Of Things Big and Small

To tech or not to tech

The vuvuzelas have become silent. The Bafana-Bafana have gone home. Larissa Riquel has put on her clothes and again taking them off, but this time for her modelling profession. And there are attempts to canonise/give knighthood/barbecue octopus, Paul. And Shakira has stopped shaking and gyrating. The Spaniards are in seventh heaven (with Rafael Nadal’s triumph at Wimbledon) and the Jules Rimet trophy.

Then there are the losers... the analysts... the pundits... and the controversies. Football has its own share of ridiculous to rowdyish controversies. Long back, Uruguay and Argentina fought over whose ball to use and finally playing the first half with Argentina’s ball and the second half with Uruguay’s. It got rougher in the Chile-Italy match (1962) and rougher with England-Argentina (1966). Things became more serious resulting in the red-yellow card penalty system. We saw players spitting on others and then the head butt of Zinadine Zidane. Skirmishes, protests, dismissals, walk-outs and even wars have occurred over football issues.

With the media getting better sight and vision, in modern times, umpiring decisions and refereeing blunders simmer as controversies. There was the hand-of-God play of Maradona as also his dismissal failing drug test. We had a similar hand-it-to-Ghana hand ball in this World Cup. But Ghana could not capitalise on the advantage they had.

Lampard’s (England-Germany) goal that should have been awarded and Tevez’s (Argentina-Mexico) offside goal which should not have been awarded are eczema-like embarrassments on the face of football. In a sports like football, where chances to score are few and scores can be very low for a win, such refereeing blunders could be costing the match for the disadvantaged team. Football dons are not even considering the options of the available Cairos goal-line and hawk eye technologies.

The goal-line technology involves fitting a microchip in the football and having a magnetic field around the goal. Signal receivers around the field track the ball and predict the exact moment the ball crosses the goal-line. The hawk-eye, on the other hand, employs cameras (mostly six) to record the happenings at more than 500-700 frames/second and the signal conveyance is within half a second! FIFA has ruled out any form of goal-line technology, but is inclined to have additional referees (read humans) to assist in decision-making.

A cynical viewpoint could be true... more men, more mistakes... The refereeing decisions of the last Australian Open Tennis championships are proof enough. With so many linesmen, there were glaring mistakes. In many cases, the replays showed the balls to be inches away from the lines when the balls were called in. Tennis has adopted the hawk eye, net sensor and such tech-aids to help in correcting/confirming decisions.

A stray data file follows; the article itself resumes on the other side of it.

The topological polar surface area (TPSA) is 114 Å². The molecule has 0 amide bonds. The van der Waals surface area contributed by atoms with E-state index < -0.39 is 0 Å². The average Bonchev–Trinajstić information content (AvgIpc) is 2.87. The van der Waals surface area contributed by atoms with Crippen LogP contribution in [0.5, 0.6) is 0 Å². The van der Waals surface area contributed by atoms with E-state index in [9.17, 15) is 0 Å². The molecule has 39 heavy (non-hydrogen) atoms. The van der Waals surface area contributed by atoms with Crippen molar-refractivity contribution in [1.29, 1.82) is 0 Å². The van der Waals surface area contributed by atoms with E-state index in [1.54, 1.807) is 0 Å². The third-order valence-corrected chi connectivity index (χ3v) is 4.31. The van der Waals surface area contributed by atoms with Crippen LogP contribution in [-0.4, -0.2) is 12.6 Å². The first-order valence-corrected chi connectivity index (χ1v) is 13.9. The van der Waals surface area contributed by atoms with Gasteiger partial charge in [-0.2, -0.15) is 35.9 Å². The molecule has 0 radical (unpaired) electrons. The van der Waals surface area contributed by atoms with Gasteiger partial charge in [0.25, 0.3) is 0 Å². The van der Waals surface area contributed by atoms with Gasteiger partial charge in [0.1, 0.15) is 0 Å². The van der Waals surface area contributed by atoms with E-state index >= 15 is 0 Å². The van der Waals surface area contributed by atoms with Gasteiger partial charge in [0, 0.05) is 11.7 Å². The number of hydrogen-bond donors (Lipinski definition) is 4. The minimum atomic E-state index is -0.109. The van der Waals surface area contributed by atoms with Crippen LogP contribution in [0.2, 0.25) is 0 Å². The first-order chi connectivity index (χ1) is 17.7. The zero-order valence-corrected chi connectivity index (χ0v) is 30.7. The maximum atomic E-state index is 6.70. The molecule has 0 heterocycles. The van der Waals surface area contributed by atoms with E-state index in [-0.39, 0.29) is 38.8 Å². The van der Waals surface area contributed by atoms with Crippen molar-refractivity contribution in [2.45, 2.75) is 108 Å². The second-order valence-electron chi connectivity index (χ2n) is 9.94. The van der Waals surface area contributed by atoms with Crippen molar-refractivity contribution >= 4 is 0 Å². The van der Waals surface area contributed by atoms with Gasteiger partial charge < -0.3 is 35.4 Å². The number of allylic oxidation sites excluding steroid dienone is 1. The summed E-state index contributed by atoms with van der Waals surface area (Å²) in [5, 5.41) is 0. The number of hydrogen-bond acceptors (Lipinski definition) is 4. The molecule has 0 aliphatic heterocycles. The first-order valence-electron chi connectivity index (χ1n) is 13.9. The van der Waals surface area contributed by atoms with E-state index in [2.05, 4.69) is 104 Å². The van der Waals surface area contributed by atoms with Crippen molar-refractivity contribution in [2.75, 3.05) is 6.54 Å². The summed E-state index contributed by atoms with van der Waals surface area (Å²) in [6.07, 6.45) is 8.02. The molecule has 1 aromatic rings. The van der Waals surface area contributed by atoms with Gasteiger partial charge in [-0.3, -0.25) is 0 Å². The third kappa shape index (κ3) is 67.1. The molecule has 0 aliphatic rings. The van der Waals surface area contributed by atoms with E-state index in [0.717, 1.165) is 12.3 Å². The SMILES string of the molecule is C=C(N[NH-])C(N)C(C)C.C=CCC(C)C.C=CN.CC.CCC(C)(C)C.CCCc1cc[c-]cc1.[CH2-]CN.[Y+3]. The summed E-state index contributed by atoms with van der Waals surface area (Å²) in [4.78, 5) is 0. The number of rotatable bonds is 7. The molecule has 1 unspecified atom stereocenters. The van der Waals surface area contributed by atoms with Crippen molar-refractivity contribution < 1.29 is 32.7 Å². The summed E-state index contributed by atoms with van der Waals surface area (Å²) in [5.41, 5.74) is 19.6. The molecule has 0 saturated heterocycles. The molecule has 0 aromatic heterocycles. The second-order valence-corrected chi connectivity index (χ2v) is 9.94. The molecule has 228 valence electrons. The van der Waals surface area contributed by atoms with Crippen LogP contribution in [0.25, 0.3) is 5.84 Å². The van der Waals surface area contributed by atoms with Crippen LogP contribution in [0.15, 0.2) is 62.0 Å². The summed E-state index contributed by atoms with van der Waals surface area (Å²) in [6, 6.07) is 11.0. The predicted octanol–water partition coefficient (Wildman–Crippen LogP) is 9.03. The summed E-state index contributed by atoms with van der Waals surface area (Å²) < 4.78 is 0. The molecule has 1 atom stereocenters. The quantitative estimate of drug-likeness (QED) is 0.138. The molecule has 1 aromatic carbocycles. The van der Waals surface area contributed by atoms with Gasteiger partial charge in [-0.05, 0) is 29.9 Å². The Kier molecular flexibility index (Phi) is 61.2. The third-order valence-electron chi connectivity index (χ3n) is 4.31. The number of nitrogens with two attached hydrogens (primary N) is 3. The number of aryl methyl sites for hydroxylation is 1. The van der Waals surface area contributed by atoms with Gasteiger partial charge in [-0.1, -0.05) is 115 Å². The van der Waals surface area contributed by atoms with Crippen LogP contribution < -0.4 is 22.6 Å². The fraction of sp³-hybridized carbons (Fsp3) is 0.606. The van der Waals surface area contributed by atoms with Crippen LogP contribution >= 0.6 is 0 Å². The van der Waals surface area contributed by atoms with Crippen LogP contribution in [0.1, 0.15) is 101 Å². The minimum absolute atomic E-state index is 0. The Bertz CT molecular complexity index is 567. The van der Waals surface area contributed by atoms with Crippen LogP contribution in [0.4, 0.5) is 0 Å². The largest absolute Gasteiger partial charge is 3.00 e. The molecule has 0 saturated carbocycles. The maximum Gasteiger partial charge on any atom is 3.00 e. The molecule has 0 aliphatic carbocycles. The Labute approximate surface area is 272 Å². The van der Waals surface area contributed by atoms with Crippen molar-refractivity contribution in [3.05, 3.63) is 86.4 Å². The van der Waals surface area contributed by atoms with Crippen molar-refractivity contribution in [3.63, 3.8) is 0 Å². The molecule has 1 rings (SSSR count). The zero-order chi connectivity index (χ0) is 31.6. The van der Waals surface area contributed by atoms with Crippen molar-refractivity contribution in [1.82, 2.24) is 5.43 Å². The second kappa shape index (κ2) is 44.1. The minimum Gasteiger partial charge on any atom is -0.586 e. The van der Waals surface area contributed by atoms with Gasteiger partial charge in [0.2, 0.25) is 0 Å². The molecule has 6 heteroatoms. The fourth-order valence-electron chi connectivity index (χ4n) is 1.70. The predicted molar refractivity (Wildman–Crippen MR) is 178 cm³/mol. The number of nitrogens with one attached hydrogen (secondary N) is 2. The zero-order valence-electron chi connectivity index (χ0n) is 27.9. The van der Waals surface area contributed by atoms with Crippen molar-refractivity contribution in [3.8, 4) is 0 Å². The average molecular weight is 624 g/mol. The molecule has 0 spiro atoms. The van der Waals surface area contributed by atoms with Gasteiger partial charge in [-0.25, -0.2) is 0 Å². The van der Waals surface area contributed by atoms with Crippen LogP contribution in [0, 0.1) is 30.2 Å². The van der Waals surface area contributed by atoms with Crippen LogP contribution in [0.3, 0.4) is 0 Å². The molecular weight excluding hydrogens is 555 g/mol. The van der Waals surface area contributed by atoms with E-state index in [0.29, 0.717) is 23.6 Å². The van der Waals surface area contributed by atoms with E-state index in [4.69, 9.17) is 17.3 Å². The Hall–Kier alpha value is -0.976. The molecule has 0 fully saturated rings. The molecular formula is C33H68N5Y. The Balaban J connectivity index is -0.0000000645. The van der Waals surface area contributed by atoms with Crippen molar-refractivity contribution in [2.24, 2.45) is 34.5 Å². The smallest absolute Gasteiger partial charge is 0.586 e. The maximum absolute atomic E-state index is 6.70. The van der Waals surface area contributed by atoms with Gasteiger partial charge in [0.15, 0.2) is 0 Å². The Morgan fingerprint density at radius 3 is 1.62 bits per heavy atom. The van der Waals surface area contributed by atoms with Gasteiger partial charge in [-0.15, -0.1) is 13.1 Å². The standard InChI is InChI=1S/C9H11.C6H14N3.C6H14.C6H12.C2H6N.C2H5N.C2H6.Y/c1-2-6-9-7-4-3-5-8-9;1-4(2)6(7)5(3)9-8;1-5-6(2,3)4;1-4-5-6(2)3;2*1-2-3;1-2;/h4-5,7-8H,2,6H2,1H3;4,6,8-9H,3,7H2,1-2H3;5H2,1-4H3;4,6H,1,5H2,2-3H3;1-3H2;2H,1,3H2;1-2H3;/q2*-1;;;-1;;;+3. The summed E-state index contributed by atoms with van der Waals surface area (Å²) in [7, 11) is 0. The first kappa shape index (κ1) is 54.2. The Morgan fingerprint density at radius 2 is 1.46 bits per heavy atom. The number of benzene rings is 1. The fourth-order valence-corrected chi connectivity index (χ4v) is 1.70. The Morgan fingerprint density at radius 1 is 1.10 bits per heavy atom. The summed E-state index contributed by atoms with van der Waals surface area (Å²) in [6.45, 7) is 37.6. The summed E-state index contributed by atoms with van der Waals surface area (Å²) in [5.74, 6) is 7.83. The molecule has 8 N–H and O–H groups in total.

Cricket, the long drawn, boring game, has shaken off its inertia and adopted technology for many decisions. The leg before decisions (LBW), run outs, catches off the ground, no balls, boundary crosses, etc., are conveniently confirmed by slow motion replays. There are mike pick-ups and snick-o-meters to detect contact. Unlike football, in cricket, the opportunities for both the teams abound and in percentage fashion, one may say that a wrong decision might not influence the result of a match. Yet, the game has adopted technology for decision-making and the player and the viewer have got accustomed well to this.

In athletics, where microseconds differentiate the winner, technology is inevitable. Horse racing, formula car racing and basketball are sports which have adopted technology comfortably. In modern times, sports people train with technology (equipment/analysis) and sports goods are made superior with technology. This elevates levels of competition also.

From wooden rackets to aluminium rackets... From graphite to titanium golf clubs... Luxoril, a synthetic fibre, has changed the loads on the tennis strings. The biting top spins of Nadal and flashing backhand angles of Federer are possible only due to this. Technology has not only touched us... It has embraced and engulfed us.

Another viewpoint is that machine interference will weaken the power that humans hold over the game and its players. Such fears have always existed. The Luddites destroyed the powerlooms of the industrial revolution era fearing they would replace humans. Remember, our nationalised bank employees feared the same thing and went on strike because computers were to be introduced in banking? Today, they blame the same computers to stop work - “System down, wait and moan”.

The neo-Luddites have some rational queries. Have computers and Internet made us really better? Do we have to necessarily reject traditional beliefs and faith for lack of proof as defined by modern science?

Can machines really take over all human functions and make humans look like senseless creatures? Can’t we have a moderate use of technology in sports? Will it kill the romance of a sport? Will it spoil the suspense resulting from the fallible human nature?

I rang up Rangarajan, a cricket fanatic and a computer engineer from Triplicane. He said, “Football must have camera, saar. Machines cannot control us, saar. After all, when a man switches on the machine, then only it works. Man made the machine, saar... Machines can only make masala dosai. But the secret recipe of maavu (flour) and masala still belongs to mami, saar...”

Aug 09, 2010
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Rajoo Balaji

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